I Am the Eggman

Les has dispensed with the jerky questions and now proceeds to his list of demands: “I want to be able to write the screenplay.” Sure. And maybe you’d like to portray yourself while you’re at it, you egomanic? Ann has no doubt heard such highfalutin’ assumptions before, and quickly puts Les’ formidable ego in check by equating his masterwork with mere henfruit.

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  1. Epicus Doomus

    An astounding display of arrogance from Les in panel one, who just never stops out-doing himself with the smugness. It should be routine by now and it is, yet it never ceases to amaze.

    What Annie should say is: “Uh, yeah, hotshot. You go right ahead and draw up a rough first draft, uh-huh. Oh, and Les? This time try not to lose your only copy, m’ kay?”.

    And get a gander at panel two, where Les’ haughty arrogance has been completely crushed by Hollywood’s evil, sinister machinations. They’re going to take his beloved Lisa story and use it for their own greedy, disgusting means. Sure, he’ll get paid, but at the price of his very identity as a dead-wife-cancer-book writer. He can hardly bear the pain. What will he do, what will he…..(zzzzzzzz).

    I’ve noticed that the bizarre squiggly lines are prominent again this week. Maybe it’s a psychological thing, you know, to make it even more unpleasant. I sure do hate ’em, though.

  2. MKay

    Well, it’s immature of me, but I can’t stop giggling, picturing Les literally laying an egg.

  3. John

    Les: “I want to be able to write the screenplay.”

    Ann: “I want to be able to sprout wings and fly to the Moon! I guess we’ll see which of us gets what we want, eh?”

    Les: “Why are you mocking me? I mean, it’s true that I’ve never written a dramatic presentation before, certainly not a movie. It’s true that I have only the vaguest notion of what exactly a screenplay is…but why should that matter? I wrote a book about John Darling!”

    Ann: “…*…Les, writers like J.K. Rowling can call the shots when dealing with Hollywood. She wrote what quickly became the most popular, most beloved series of novels in the entire world. You’ve written two book report style deals, one mostly about how your wife’s death really bummed you out. The other…never actually got published. Why are you acting as if you’re hot snot on a silver platter? Heck, why are you assuming that evil, scary Hollywood writers are going to mangle your griefporn? Shouldn’t there be a good chance they’ll find a way to make Lisa’s Story come to life in a way that you couldn’t? Isn’t that more important than you throwing hissy fit after hissy fit? And anyways, aren’t you really just interested in the money to begin with? This is no time to pretend you’re all high and mighty.”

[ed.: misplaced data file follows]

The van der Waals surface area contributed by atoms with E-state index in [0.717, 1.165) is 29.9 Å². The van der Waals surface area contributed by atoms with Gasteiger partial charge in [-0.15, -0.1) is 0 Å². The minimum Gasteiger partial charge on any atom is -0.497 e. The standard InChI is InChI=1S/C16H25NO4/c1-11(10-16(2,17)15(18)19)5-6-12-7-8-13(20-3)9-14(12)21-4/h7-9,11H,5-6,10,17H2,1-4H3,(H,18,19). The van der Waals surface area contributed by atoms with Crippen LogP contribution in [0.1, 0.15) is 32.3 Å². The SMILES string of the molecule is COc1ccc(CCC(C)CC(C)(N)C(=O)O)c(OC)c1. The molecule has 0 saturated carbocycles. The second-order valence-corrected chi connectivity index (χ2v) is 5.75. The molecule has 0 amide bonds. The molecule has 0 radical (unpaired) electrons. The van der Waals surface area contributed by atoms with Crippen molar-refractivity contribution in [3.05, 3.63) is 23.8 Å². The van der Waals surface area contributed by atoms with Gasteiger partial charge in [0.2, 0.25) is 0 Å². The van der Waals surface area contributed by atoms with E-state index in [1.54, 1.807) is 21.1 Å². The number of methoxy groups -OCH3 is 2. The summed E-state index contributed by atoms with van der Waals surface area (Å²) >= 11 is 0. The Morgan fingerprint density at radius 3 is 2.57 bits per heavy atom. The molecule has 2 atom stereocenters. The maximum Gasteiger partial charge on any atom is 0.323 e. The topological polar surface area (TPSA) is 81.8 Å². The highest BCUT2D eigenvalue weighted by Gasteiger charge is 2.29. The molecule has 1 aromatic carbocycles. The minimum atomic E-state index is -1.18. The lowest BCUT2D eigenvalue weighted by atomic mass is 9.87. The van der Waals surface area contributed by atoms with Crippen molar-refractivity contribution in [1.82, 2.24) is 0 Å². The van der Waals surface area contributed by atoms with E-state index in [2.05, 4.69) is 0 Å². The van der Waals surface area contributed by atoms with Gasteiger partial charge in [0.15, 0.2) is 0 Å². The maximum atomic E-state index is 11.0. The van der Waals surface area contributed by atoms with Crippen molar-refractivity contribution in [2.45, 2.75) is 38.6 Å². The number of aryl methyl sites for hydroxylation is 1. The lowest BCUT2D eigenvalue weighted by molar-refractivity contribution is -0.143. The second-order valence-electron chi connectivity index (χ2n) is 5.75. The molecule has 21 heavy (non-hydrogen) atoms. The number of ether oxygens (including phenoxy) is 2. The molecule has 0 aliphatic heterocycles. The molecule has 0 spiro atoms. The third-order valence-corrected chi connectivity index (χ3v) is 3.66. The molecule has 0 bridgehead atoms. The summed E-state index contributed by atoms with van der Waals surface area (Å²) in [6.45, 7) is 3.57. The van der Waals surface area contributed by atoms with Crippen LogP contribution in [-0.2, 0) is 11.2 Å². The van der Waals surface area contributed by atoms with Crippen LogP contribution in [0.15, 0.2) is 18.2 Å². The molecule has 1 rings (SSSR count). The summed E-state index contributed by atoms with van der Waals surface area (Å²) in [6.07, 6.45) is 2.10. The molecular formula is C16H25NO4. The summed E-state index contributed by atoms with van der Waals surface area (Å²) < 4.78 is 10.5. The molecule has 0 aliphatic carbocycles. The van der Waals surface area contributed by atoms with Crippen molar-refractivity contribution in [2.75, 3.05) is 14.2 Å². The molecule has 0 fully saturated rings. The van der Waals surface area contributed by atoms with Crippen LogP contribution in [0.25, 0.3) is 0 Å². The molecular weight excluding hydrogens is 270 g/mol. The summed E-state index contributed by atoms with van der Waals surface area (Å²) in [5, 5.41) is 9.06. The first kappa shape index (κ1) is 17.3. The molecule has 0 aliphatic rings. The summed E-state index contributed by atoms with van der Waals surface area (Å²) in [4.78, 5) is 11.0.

Les: “…huh? You still taking, woman? Oh, and I want my own trailer on set when they film it. All of the furniture inside MUST be white, to match my purity and integrity. And I want Montoni’s pizza delivered to it daily!” *huffs*

    Ann: *sigh*

  4. note to lester: skills required for writing a non-fiction autobiographical pity-tome ≠ skills required for writing a screenplay.

  5. sourbelly

    Yeah, Les definitely laid an egg all right.

    Am I the only one who hears “I want to be able to write the screenplay” in the voice of a really whiny six-year-old girl?

  6. sourbelly

    Oops, hang on. Les says, “I WANT TO BE ABLE to write the screenplay.” Dream on, Death Boy. You are not able. Not even close.

  7. Les writing a screenplay would be like TB writing a decent comic strip.

    Not even close

  8. Jeffcoat Wayne

    Hey, look — Les has egg on his face in Panel 2! Yolk, yolk, yolk! Ann lets him down gently, but sometimes you have to go withthe direct approach:

  9. davidorth

    You *are* part of the screen writer’s guild union, right Les? I mean, why else would you be making such a stupid demand?

    Wow, my head is hurting again. He took what, TEN YEARS (at least, he started on it pre-jump) to finish Lisa’s story and that when he only had a job as a teacher. Now he’s a:

    Full-time high school teacher
    Manager at Montoni’s
    Father (?) –Summer has been reduced to a prop waddling around on crutches.